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  • 01/07/2003
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Buying a property abroad is becoming commonplace, but for those looking to make their money go further there are a number of intriguing new options

Not a day seems to pass without a television programme or newspaper article highlighting the benefits of buying property abroad, and the number of borrowers approaching Independent Financial Advisers (IFAs) for financial assistance on this potentially complicated subject is now reaching record levels.

But those advisers unfamiliar with the market can also require specialist advice on the latest hotspots and may need help in finding their their way through the overseas property minefield.

The advent of more affordable world travel, and the enduring attraction of more prolonged periods of sun, has meant that many UK purchasers now see buying an overseas property as a serious option with regard to furthering their financial security, or to retire away from it all.

Media coverage and a slowing UK property market have fuelled an almost feverish expectation among clients that buying and owning an overseas property will be the answer to their dreams. However, the headlong rush to own a chunk of foreign fields and towns has in turn led to an alarming tally of buyers making the mistake of impetuously committing their life savings ‘ or cash from their remortgaged home ‘ to that ‘must have’ villa, apartment or timeshare, only to discover too late the error of their ways when the white heat of purchasing cools a little.

Given their part in such a burgeoning market, IFAs need to be as well informed as possible to be able to offer the considered advice necessary to ensure clients avoid the purchasing pitfalls.

This summer the market for overseas homes ‘ for investment or personal use – has never been stronger. And while France and Spain still head up the top ten destinations for UK buyers abroad, a list that also includes Greece, Cyprus, Portugal and Italy, a new region ‘ that of Eastern Europe ‘ is set to become the next property hot spot not only with UK buyers but also with foreign nationals based around the world.

Eastern promise

Poland, with its diverse geography, from the scenic Baltic coastal beaches, to the rocky mountains of the Tatras for winter sports and the great Mazurian lakes for those who want to sail or water ski, is a little-known gem.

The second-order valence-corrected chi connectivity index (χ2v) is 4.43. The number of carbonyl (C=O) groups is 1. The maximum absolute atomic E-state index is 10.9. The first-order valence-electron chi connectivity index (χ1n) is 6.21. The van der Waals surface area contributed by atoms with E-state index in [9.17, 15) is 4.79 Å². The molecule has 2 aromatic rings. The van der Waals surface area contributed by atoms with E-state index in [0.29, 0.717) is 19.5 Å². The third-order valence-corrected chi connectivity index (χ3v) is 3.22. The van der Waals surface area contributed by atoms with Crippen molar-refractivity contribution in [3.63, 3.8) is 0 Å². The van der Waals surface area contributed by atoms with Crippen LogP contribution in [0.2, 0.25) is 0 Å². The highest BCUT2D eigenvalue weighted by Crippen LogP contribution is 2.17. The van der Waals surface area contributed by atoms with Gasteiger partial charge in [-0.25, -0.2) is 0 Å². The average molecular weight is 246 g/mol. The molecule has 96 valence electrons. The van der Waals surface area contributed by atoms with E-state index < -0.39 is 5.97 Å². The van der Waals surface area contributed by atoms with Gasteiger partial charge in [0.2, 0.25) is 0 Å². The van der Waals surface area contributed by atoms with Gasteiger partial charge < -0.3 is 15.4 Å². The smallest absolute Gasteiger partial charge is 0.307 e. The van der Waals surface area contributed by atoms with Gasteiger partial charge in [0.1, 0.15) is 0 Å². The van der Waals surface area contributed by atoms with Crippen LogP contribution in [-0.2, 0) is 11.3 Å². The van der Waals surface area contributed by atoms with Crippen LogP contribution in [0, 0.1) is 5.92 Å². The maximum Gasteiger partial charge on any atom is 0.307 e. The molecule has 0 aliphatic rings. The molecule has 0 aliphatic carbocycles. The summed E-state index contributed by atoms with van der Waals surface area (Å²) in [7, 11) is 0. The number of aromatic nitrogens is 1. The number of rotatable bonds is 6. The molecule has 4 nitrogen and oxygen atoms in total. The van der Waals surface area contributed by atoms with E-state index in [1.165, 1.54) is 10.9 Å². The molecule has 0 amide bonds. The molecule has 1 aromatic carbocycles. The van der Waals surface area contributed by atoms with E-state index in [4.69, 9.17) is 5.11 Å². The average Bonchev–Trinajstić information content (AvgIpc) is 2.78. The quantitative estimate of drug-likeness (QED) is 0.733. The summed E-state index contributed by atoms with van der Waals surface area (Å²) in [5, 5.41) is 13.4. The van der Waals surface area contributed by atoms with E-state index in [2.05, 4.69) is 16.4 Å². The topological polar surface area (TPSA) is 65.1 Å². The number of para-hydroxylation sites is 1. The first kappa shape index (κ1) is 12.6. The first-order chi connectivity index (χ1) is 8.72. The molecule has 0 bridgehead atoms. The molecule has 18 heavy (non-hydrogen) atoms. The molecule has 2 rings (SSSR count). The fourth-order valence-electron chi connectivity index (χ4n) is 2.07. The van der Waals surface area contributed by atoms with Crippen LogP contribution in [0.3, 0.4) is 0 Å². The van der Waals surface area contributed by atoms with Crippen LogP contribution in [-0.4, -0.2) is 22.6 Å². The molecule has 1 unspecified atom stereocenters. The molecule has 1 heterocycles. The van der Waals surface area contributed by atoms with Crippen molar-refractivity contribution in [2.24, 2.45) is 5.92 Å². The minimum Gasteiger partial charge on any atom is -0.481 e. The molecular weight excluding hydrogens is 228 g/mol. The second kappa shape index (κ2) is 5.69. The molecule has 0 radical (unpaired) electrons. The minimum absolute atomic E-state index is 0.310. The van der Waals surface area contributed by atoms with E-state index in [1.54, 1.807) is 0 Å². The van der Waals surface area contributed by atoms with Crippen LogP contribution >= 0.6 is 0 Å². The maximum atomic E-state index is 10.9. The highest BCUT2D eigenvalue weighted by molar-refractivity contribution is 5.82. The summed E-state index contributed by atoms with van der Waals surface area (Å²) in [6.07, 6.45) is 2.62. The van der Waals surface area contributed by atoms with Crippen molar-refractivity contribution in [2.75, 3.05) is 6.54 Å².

Low prices and the availability of properties suitable for buy-to-let schemes are making the former Eastern bloc state an attractive alternative for buyers who cannot find the value-for-money deals they want in France or Spain.

The country has just voted overwhelmingly in favour of joining the European Union. And full membership of the EU ‘ expected to take effect next year ‘ will give Poland greater political stability, a more robust economy and further ease the legal processes and lending terms, which will make the purchasing procedure far smoother. The same should apply to other Eastern European countries, such as the Czech Republic, which also strongly favours EU membership.

The Polish mortgages currently available through specialist lenders allow clients to borrow up to 70% of the value of the property for up to 20 years. Repayment mortgage rates stand at 4.6% for US dollar or 5.6% for Euro mortgages, which makes terms for Poland comparable with many existing EU states.

Beyond Poland, the other countries in the region that are potential key investment destinations include Croatia. With the beauty of Dubrovnik and its endless sandy beaches it was, of course, a major tourist destination before the troubles there. Now, with political stability and its infrastructure restored, Croatia seems on the verge of becoming one of the hottest property spots available. The professional view is that eventually it could well take over as the new Spain. Certainly interest in buying property in Croatia is spreading throughout Europe, so now is the time to be considering it as an investment opportunity.

With Prague as its cultural heart, a wealth of natural beauty and more than 40 popular spa towns offering relaxation and fantastic architecture, the Czech Republic is also beginning to gain interest from the UK. However, its complicated financial restrictions means that registrations are more difficult to negotiate, and there may be a little delay before secure mortgage arrangements are in place for UK clients, although the growing interest in buying in the Republic will help overcome such hurdles.

So who is buying in this region? Countless UK residents have Eastern European connections, be they relatives or ancestors, and many are now looking to buy into a little of the lifestyle that these diverse countries have to offer. Brokers have been experiencing a significant upsurge in demand for mortgages in the region, and the influx of EEC investment, and the status that EU membership will bring to Poland and other Eastern European countries, will see many more British nationals living and working in these states. With prices still low, more are looking to buy a property both to act as a residential base, but also as an ongoing investment, rather than renting a house or apartment.